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Frequently Asked Questions

•  Title III - English as a Second Language Frequently Asked Questions  (3 Questions)

1.  What does ESL stand for?

English as a Second Language; however, there are many acronyms associated with English Language Learners. Click on the above question to see the entire list.


The following Acronyms are being introduced as they will be used throughout the course of this document. Further explanations and definitions will be included in the following pages.

  1. ELL - English Language Learner
  2. ESL -  English as a Second Language
  3. HLS - Home Language Survey
  4. LEP  - Limited English Proficient
  5. FLEP - Former Limited English Proficient
  6. NOM PHLOTE - National Origin Minority Primary Home Language Other Than English
  7. LSP (IELP) - Language Service Plan (Individualized English Learning Plan)
  8. BICS - Basic Interpersonal communication Skill
  9. CALP - Cognitive Academic Language Proficiency
  10. SIOP - Sheltered Instruction Observation Protocol
  11. WIDA - World-class Instructional Design and Assessment
  12. W-APT - WIDA ACCESS Placement Test
  13. ACCESS - Assessing Comprehension and Communication in English State to State
  14. AMAO - Annual Measurable Achievement Objective
  15. AYP - Adequate Yearly Progress
  16. APLA - Adequate Progress in Language Acquisition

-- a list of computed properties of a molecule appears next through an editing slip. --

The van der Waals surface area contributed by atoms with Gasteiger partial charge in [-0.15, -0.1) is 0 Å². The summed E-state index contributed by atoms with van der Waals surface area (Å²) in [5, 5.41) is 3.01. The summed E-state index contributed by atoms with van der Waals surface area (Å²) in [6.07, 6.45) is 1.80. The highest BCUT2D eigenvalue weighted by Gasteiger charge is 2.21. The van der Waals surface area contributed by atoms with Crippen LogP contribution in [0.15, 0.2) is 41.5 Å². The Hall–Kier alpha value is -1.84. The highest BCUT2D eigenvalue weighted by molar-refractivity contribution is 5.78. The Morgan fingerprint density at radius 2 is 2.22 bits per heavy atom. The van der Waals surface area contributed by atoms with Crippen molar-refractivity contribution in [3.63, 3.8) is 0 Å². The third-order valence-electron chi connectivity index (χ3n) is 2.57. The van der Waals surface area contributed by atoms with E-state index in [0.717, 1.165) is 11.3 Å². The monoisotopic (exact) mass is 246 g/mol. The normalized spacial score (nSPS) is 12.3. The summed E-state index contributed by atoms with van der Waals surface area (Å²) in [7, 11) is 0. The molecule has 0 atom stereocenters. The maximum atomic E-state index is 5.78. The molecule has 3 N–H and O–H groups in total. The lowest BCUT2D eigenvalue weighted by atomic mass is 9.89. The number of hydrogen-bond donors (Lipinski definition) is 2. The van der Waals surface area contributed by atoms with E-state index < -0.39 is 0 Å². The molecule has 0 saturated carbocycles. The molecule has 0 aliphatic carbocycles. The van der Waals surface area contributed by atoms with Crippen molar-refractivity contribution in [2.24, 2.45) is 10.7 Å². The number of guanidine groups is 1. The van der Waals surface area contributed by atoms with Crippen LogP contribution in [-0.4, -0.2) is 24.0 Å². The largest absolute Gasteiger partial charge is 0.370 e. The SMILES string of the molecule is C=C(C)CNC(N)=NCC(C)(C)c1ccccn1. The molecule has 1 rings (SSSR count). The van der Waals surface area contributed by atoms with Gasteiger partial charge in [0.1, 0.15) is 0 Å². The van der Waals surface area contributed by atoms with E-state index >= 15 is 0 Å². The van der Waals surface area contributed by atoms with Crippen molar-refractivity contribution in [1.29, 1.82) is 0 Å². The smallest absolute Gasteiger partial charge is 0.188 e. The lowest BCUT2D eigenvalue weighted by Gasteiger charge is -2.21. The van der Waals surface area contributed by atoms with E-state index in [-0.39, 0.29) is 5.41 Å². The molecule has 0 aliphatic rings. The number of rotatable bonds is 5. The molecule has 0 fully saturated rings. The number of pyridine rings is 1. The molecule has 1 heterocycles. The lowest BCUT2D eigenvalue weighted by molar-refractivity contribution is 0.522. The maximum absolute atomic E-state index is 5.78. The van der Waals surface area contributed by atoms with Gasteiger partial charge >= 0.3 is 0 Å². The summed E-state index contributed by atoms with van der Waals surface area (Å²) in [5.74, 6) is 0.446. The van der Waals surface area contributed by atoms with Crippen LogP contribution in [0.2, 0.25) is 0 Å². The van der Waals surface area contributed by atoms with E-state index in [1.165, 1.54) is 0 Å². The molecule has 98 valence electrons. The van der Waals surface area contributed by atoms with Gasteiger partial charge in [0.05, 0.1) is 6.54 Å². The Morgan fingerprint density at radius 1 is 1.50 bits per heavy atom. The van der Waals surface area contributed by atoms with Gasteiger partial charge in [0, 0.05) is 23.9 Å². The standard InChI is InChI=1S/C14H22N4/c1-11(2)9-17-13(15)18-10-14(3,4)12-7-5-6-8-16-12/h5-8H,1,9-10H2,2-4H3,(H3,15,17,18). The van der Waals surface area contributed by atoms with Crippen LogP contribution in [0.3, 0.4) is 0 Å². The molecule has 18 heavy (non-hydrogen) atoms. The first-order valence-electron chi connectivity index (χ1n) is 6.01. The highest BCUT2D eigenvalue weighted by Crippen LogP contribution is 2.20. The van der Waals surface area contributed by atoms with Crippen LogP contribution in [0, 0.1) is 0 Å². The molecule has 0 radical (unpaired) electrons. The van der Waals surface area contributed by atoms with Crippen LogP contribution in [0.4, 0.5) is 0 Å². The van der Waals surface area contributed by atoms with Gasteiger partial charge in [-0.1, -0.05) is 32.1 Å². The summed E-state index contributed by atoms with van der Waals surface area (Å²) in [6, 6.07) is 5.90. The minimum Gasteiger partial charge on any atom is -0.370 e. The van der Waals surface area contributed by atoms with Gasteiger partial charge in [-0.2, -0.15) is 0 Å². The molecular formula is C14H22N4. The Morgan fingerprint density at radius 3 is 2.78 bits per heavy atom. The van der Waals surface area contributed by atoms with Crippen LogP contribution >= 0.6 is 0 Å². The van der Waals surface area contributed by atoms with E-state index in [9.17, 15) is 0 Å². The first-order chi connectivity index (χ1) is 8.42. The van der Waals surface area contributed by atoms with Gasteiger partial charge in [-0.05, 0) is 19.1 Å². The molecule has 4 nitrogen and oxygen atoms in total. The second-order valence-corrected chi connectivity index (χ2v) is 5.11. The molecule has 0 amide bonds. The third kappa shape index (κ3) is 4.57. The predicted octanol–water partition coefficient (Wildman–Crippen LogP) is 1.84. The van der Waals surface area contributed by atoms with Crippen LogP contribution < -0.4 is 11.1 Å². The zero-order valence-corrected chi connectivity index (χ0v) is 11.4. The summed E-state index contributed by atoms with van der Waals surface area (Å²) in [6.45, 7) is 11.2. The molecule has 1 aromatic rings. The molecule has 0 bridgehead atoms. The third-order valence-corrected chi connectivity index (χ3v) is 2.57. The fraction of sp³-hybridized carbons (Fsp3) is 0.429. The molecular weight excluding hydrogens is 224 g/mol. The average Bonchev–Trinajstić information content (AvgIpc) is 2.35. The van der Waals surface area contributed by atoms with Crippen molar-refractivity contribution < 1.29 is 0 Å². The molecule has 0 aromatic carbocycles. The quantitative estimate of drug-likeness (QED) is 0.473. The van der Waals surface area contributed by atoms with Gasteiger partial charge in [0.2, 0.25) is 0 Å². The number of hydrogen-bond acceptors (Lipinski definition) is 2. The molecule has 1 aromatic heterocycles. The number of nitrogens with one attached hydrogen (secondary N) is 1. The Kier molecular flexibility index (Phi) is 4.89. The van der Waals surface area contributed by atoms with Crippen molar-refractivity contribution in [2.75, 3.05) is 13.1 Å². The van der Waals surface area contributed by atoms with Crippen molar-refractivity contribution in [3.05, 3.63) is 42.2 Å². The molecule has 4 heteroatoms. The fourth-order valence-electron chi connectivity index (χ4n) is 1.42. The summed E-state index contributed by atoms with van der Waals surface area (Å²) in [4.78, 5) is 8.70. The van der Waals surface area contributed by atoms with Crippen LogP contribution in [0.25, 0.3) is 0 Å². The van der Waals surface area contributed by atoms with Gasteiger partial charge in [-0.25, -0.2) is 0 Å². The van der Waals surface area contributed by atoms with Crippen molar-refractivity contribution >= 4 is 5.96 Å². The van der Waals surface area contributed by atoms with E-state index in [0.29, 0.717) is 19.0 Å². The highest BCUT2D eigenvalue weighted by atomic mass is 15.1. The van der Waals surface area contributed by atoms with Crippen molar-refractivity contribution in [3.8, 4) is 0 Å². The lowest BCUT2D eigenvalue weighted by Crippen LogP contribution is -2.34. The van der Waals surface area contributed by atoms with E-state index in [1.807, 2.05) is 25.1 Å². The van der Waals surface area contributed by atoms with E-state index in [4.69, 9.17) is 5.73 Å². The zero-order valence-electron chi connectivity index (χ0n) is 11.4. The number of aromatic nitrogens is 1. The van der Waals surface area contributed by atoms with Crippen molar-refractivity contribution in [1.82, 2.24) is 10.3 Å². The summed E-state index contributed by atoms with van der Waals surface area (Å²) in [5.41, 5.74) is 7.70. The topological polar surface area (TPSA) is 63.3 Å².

2.  How do I obtain services for my child if he/she is limited English proficient?

All children must complete a Home Language Survey at the beginning of the school. If it is indicated that English is not the primary language in their home, they are assessed and services are provided based on the results of initial screening and progress each year.

3.  If my child is served as an English Language Learner, will he/she still be housed in a regular classroom environment?


Services are provided in one of two ways, "Pull-out" in which children are pulled from the regular classroom for a period of approximately 45 minutes each day for individualized English language instruction. This is done either individually or in small groups . The second way these children are serviced is "inclusion" where an ESL teacher actually pushes into the regular classroom and provides English language instruction that correlates with the regular classroom teacher's lessons.